CS230 Spring 2022

This is a course about data structures and we happen to use java,
an "Object-Oriented" programming language.

About CS230

big ideas in this course


  • Data Abstraction - Separate a program's behavior from its implementation
  • Modularity - Reusable components with standard interfaces
  • Performance Analysis - How efficient is your code with respect to space and time?
  • Standard Abstract Data Types - We'll cover the classical data structures including lists, stacks, queues, trees, tables and graphs.

learning goals for this course


Upon completion of this course, students should be able to:

  • Identify abstract data types and fundamental algorithms and summarize their typical uses, strengths, and weaknesses.
  • Use, implement, and modify various data structures including lists, stacks, queues, trees, tables and graphs.
  • Understand tradeoffs between different implementations of an abstract data type.
  • Analyze runtime efficiency of searching and sorting algorithms and abstract data type operations.
  • Solve substantial computational problems by using the Java programming language, object-oriented design, data structures, and algorithms.  
  • Work with a team to design, implement and test computer programs. 

Meet your instructors & tutors

Click here for CS230 drop-in calendar


CS230 Spring 2022 Tentative schedule


It is STRONGLY recommended that you do the reading before the class. Quizzes are due at 8pm the day before class.
Please check this page frequently, as it is subject to change.

Monday

Tuesday

Wednesday

Thursday

Friday

Jan24

Classes start

L1: Intro to CS230, Java data types
Reading: LDC Ch 1 & 2
(slides)

Quiz 1

Jan27

L2: Using Java classes (Math, Random, String), operators, conditionals and loops
Reading: LDC Ch 3 & 4. (Optional: 3.6-3.7)
(slides)

Quiz 2

Jan28

Jan31

L3: User-defined Java classes.
Reading: LDC Ch 5
(slides / code)

Quiz 3

Feb3

L3: User-defined java classes **(cont)** Control flow. static vs instance methods, Drivers.
Reading: LDC Ch 5
(slides )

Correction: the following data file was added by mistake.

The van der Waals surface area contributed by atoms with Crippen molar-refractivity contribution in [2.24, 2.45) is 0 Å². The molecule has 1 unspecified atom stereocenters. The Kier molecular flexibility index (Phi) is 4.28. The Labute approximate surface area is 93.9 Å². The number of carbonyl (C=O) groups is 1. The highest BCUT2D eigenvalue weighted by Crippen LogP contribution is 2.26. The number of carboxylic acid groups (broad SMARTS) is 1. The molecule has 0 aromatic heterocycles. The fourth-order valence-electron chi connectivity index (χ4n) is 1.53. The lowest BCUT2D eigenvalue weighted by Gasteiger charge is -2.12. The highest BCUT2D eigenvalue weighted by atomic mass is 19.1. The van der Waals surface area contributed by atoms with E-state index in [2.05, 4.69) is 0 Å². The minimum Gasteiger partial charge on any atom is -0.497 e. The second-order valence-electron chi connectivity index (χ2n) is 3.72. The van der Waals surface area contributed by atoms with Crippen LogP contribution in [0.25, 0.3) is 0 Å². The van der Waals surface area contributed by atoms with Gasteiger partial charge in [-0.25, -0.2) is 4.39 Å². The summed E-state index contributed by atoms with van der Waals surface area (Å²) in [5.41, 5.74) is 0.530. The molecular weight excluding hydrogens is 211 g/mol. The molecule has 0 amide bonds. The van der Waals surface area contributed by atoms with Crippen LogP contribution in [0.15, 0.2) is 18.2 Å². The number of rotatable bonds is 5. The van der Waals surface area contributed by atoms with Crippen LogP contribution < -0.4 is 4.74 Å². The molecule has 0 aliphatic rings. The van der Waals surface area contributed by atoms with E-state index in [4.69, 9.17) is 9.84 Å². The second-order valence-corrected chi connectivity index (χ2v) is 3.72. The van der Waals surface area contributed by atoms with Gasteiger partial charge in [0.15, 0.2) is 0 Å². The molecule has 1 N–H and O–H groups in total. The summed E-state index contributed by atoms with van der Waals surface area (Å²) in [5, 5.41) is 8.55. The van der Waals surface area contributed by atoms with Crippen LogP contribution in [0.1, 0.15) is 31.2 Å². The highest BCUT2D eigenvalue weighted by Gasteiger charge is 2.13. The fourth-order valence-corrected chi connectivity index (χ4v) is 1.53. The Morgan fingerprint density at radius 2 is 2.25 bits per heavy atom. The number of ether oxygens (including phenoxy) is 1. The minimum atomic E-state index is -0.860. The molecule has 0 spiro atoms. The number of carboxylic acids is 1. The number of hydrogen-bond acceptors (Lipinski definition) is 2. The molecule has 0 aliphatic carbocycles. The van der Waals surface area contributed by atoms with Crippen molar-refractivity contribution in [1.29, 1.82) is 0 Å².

Feb7

L4: Arrays and parameter passing
Reading: LDC Ch 7
(slides)

Feb10

L5: Arrays of Objects, 2D arrays
CD class, CD[] Collection.
Reading: LDC Ch 7
(slides)

Quiz 4

Feb14

L6: Inheritance
Reading: LDC Ch 8
(slides)


Feb17

L7: Polymorphism, Interfaces
Reading: LDC Ch Ch 9.1 - 9.4
(slides / slides)

Quiz 5

Feb18

Deadline to drop a course

Assign3
due at 11:59 PM

Feb21

Presidents Day: no classes

Feb22

**Monday Schedule**

L8:Exceptions and IO
Reading: LDC Ch 10 (except 10.4)
(slides)

----------------


Feb23

Lab 5: IO and Exceptions
(Shapes from/to files)

Feb24

L9: Collections and Stacks
Reading: LDC Ch 14.1 - 14.9
(slides)

Review

Quiz 6

Take-home Exam 1 out

Feb25

Feb28

L10: Linked Lists
Reading: LDC Ch 14.10 - 14.14
(slides)

Exam 1 Due 11:59PM

 

Mar 1

Pre-lab 6

Lab 6: Linked Lists Student Orgs

Mar 2

Pre-lab 6

Lab 6: Linked Lists Student Orgs

Mar3

L9: Stack implementation
Reading: LDC Ch 14.1 - 14.9
(slides)

Quiz 7

Mar7

L11: Analysis of Algorithms
Reading: LDC Ch 12
(slides)

Mar10

L12: Queues
Reading: LDC Ch 15.1 - 15.5
(slides)

Quiz 8

Mar14

L13: Searching and Sorting
Reading: LDC Ch 13
(slides)

----------------

Mar17

Spring Break

Mar18

Spring Break

Mar21

Spring Break

Mar22

Spring Break

Mar23

Spring Break

Mar24

Spring Break

Mar25

Spring Break

Mar28

L14: Introduction to Graphs
Reading: LDC Ch 19.1 - 19.5
(slides)

Quiz 9

Mar31

L15: Depth-First Search
Reading: LDC Ch 19.1-19.5
(slides)

Quiz 10

Apr4

L16: Breadth-First Search
Reading: LDC Ch 19.5
(slides)

Apr7

L17: Trees
Reading: LDC Ch 16.1-3
(slides)

Take-home Exam 2 out

Apr8

Apr11

L18: Link-based Tree implementation
Reading: LDC Ch 16.4
(slides)

 

Apr12

Lab 10: Decision Trees

Exam 2 due at 11:59PM

Apr14

Coded Bias

Quiz 11

Apr15

Apr18

Patriots Day: no classes

Apr21

L20: Hash tables
Reading: LDC Ch 20
(slides)

Project Description

Apr25

L22: Priority Queues and Heaps
Reading: LDC Ch 18
(slides)

Apr26

Apr27

***Tuesday Schedule: NO LAB TODAY ***

Apr28

L23: Priority Queues and Heaps
Reading: LDC Ch 18
(slides)

Apr29

May2

L23: Binary Search Trees
Reading: LDC Ch 17.1, 17.2, 17.3

Review for the final exam
(slides )

Quiz 12

May3

(Last) Lab 12: Work on your project. Come with your questions!

May4

(Last) Lab 12: Work on your project. Come with your questions!

May5

Jeopardy!

May6

Last day of classes

May9

Reading Period

May10

Final Examinations Begin

May11

Final Exams

May12

Final Exams

May13

Final Exams

May16

Last day of Final Exams

Project Due

Administrative details of CS230



Course Overview